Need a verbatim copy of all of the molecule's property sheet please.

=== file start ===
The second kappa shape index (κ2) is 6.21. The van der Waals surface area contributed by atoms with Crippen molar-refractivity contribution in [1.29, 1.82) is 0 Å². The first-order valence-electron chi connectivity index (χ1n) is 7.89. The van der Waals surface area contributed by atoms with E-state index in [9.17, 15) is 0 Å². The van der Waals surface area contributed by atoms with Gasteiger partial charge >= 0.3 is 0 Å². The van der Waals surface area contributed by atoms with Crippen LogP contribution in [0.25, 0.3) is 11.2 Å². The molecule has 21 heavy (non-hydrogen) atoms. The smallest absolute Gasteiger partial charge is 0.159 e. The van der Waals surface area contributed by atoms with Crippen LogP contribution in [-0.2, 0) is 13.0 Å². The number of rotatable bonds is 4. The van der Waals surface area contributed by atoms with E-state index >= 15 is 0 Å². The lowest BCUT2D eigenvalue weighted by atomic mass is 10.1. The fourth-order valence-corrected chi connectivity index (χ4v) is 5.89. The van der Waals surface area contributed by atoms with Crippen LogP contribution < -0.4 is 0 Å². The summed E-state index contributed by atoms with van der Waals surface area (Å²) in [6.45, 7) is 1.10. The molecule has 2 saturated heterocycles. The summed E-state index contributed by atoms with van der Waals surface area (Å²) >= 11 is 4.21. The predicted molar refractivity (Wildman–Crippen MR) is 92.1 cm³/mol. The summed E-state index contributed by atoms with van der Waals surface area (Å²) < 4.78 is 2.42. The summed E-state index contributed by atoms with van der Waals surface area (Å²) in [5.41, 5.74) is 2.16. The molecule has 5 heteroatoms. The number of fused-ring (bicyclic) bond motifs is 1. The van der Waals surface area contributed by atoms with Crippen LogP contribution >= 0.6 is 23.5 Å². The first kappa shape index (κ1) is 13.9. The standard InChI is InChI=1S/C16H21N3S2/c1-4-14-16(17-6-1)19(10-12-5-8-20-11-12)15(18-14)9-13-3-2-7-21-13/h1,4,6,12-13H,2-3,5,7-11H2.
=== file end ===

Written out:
The second kappa shape index (κ2) is 6.21. The van der Waals surface area contributed by atoms with Crippen molar-refractivity contribution in [1.29, 1.82) is 0 Å². The first-order valence-electron chi connectivity index (χ1n) is 7.89. The van der Waals surface area contributed by atoms with E-state index in [9.17, 15) is 0 Å². The van der Waals surface area contributed by atoms with Gasteiger partial charge >= 0.3 is 0 Å². The van der Waals surface area contributed by atoms with Crippen LogP contribution in [0.25, 0.3) is 11.2 Å². The molecule has 21 heavy (non-hydrogen) atoms. The smallest absolute Gasteiger partial charge is 0.159 e. The van der Waals surface area contributed by atoms with Crippen LogP contribution in [-0.2, 0) is 13.0 Å². The number of rotatable bonds is 4. The van der Waals surface area contributed by atoms with E-state index >= 15 is 0 Å². The lowest BCUT2D eigenvalue weighted by atomic mass is 10.1. The fourth-order valence-corrected chi connectivity index (χ4v) is 5.89. The van der Waals surface area contributed by atoms with Crippen LogP contribution < -0.4 is 0 Å². The summed E-state index contributed by atoms with van der Waals surface area (Å²) in [6.45, 7) is 1.10. The molecule has 2 saturated heterocycles. The summed E-state index contributed by atoms with van der Waals surface area (Å²) >= 11 is 4.21. The predicted molar refractivity (Wildman–Crippen MR) is 92.1 cm³/mol. The summed E-state index contributed by atoms with van der Waals surface area (Å²) < 4.78 is 2.42. The summed E-state index contributed by atoms with van der Waals surface area (Å²) in [5.41, 5.74) is 2.16. The molecule has 5 heteroatoms. The number of fused-ring (bicyclic) bond motifs is 1. The van der Waals surface area contributed by atoms with Crippen LogP contribution >= 0.6 is 23.5 Å². The first kappa shape index (κ1) is 13.9. The standard InChI is InChI=1S/C16H21N3S2/c1-4-14-16(17-6-1)19(10-12-5-8-20-11-12)15(18-14)9-13-3-2-7-21-13/h1,4,6,12-13H,2-3,5,7-11H2.